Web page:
Recognizing signs of pain in your cat early is essential to help ensure their long-term happiness and health. However, it’s not always easy to work out when your cat is suffering from discomfort or long-term pain. Their natural instinct means they are usually good at hiding their pain. Here are some things to look out for if you’re a cat owner.
#1 – A change in behavior
A change in your cat’s typical behavior can be an early sign of pain or long-term illness. You know your cat best, so it’s important to note any changes that seem out of character for your pet. For example, if your ordinarily cuddly cat is spending more time alone or stops sleeping with you overnight, it could signify something is wrong.
Another change in behavior that can signal pain is sudden aggressiveness. This might include hissing or growling when you or another family member get close to them or even scratching or biting. This can occur if they’re touched or moved in a way that hurts them. Your cat may also resent being combed or brushed.
#2 – Vocalizing
You might notice that your cat meows more than usual or that they are purring unusually or at times you least expect. As well as meowing and purring, you may also notice your cat hissing or growling when approached by other animals.
#3 – Change of habits
Being aware of your cat’s daily habits and looking for any changes can help identify any pain early. For example, if you notice your cat has less energy or endurance than usual, is restless, or can’t find a comfortable position.
Trembling legs can be another sign and reluctance to climb stairs. Pain in the legs can also cause your cat to stop jumping up onto a couch or bed, and you may notice a limp. If you have surfaces that can be slippery, you might even notice your cat avoiding walking on these areas.
#4 – Grooming changes
Cats who develop osteoarthritis stop grooming themselves. They may develop a messy hair coat, and it can often become matted over the painful areas of their body. Cats are usually meticulous with their cleaning habits, so if they stop or change their habits, it’s usually a sign that something is wrong.
Alternatively, an increase in grooming can also signify that your cat is in pain. They may spend more time grooming areas of the skin that are causing them pain, sometimes to the point of causing wounds or even baldness. This can be their way of attempting to soothe the painful area.
#5 – A decreased appetite
If you notice your cat has lost interest in drinking or eating, it can be a sign of pain. A decreased appetite can also signify a serious medical problem, so it’s good to make an appointment with your vet.
#6 – Not using the litter box
If your cat stops using the litter box, there’s usually a reason why. Entering and exiting a litter box can be painful if your cat is experiencing any soreness in its hips, knees, elbows, or spine. They may also associate the litter box with other medical issues, for example, pain during urination, which means they stop using it altogether.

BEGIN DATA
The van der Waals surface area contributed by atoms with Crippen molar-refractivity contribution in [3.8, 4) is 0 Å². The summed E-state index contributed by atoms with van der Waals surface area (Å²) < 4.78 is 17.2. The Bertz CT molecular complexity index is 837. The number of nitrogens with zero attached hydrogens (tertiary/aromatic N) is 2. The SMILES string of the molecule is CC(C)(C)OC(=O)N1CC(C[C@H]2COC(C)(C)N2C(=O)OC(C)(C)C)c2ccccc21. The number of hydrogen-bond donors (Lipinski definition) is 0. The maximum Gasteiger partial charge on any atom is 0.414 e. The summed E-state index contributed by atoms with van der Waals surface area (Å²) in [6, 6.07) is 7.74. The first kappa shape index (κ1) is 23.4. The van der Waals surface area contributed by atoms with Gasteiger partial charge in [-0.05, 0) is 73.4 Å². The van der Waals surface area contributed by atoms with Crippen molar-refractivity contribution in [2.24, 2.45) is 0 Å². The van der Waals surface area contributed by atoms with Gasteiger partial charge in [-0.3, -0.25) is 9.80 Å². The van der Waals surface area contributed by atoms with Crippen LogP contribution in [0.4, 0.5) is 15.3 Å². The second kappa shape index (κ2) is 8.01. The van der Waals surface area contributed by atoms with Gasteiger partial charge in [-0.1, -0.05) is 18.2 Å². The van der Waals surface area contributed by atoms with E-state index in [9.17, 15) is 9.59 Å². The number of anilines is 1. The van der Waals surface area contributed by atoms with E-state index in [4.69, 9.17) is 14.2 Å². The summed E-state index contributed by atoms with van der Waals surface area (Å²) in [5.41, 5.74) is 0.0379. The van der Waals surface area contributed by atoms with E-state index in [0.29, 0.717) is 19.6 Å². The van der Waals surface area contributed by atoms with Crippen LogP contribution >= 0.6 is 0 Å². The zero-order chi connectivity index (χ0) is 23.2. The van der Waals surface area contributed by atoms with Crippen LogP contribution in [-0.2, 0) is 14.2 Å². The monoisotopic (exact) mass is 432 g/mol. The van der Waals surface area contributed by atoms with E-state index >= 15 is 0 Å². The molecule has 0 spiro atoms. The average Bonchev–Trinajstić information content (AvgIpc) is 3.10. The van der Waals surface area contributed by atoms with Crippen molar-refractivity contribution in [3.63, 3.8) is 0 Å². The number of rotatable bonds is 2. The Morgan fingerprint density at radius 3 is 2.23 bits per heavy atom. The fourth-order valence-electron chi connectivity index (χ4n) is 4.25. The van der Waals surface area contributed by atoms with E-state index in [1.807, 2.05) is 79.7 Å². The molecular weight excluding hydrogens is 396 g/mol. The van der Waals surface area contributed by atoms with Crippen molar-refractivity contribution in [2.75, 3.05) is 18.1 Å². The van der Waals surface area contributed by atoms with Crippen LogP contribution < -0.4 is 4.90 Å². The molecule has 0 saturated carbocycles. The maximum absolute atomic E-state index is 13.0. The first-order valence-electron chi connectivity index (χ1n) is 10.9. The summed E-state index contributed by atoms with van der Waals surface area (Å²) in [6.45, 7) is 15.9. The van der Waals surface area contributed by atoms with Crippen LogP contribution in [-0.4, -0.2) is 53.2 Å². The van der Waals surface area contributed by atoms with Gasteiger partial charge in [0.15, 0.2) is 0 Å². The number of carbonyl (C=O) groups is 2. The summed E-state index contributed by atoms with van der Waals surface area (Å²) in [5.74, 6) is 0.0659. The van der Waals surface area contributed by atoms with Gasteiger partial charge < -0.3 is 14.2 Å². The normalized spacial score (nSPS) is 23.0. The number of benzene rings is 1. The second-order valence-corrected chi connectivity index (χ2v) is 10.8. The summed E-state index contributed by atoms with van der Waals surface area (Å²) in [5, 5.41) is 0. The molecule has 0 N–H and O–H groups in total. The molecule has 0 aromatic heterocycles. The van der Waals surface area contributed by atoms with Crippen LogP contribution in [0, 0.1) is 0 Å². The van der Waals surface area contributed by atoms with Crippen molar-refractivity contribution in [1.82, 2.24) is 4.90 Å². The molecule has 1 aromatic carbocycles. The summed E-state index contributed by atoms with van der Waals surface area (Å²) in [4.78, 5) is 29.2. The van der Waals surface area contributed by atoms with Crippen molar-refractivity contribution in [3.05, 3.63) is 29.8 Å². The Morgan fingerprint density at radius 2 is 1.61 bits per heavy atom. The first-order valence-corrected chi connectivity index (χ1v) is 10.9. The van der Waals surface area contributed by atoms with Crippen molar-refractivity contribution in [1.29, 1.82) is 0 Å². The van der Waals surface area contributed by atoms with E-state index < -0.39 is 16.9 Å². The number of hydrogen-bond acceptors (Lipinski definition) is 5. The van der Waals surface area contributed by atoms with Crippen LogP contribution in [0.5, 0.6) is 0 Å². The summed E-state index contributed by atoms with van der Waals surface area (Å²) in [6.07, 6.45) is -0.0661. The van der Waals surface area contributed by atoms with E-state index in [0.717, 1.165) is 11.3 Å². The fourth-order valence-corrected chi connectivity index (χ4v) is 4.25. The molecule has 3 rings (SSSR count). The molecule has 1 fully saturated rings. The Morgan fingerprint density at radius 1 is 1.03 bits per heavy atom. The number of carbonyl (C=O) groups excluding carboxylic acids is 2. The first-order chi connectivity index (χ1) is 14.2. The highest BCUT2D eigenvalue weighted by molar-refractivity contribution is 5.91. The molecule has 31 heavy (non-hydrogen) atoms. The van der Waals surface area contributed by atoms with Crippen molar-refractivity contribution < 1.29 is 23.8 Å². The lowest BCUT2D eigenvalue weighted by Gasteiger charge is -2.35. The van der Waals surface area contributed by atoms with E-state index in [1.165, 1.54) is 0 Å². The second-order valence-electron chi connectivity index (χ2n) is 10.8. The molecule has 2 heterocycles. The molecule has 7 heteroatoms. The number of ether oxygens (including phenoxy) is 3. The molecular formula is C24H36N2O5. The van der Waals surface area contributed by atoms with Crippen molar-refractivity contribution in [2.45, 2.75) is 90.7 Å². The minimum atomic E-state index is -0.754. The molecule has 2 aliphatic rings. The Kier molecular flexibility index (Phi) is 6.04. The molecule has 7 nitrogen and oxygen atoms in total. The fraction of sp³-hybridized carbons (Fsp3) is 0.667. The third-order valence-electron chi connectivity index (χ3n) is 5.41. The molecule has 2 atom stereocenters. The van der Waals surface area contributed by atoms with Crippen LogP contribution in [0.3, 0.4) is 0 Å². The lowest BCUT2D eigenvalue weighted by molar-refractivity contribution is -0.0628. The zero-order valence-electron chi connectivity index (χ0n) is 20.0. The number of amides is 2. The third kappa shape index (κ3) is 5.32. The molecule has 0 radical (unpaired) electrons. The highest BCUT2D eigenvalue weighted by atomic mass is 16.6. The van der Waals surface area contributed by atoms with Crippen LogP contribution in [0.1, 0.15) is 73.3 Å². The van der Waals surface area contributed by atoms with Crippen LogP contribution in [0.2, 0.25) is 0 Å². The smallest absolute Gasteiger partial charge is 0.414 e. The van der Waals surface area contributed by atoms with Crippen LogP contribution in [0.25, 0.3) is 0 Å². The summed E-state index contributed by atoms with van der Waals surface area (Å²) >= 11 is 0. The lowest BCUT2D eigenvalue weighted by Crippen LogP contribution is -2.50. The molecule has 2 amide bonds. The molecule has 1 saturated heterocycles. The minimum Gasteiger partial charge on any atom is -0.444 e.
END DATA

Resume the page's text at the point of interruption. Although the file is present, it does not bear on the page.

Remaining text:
Similarly, pain can make the squatting position difficult, and often, cats can become constipated due to avoiding uncomfortable squatting.
#7 – Abnormal posture or changes in facial expressions
There are specific things to look out for in your cat’s facial expressions or posture. For example, your cat may suddenly hunch over with its head lowered and curve its back higher than usual. Alternatively, they may look like they’re trying to curl themselves up into a tight ball or tuck their legs underneath themselves when lying down instead of stretching.
If you notice any facial expressions out of the ordinary, get in touch with your vet. These might include squinting, flattening their ears, closing their eyes regularly, or their mouth, cheeks, or nose appearing more tense than usual. Some cat owners describe their cat as having a grimace or appearing to be staring off into space.
#8 – Changes to sleep habits
Pain can mean changes to your cat’s sleep. This could mean sleeping in an unusual position or noticing changes in where they sleep. They may also sleep more than usual at different times of the day and look for warm spots to get some rest. Because cats don’t typically sleep on the floor, it can signify they are in pain if you notice your cat lying in lower places.
What to do if your cat is in pain
The best thing to do is make an appointment with your vet as soon as you notice any signs of pain. Make sure you don’t give your cat any medications, particularly any designed for humans. Cats process drugs very differently from us, and human medicines can be fatal for cats.
The treatment for your cat will depend on the cause of the pain. Your vet will work with you to determine the cause and talk you through the best treatment options to resolve the issue and manage the pain. If your cat is prescribed meditation, be sure to monitor your cat’s response, and if you’ve got any concerns, get in touch with your vet. The animal care experts at TriStar Vet design and manufacture vet exam equipment, veterinary dog grooming equipment, and other innovative products for your vet clinic that are ergonomic, ultra-durable, and affordable.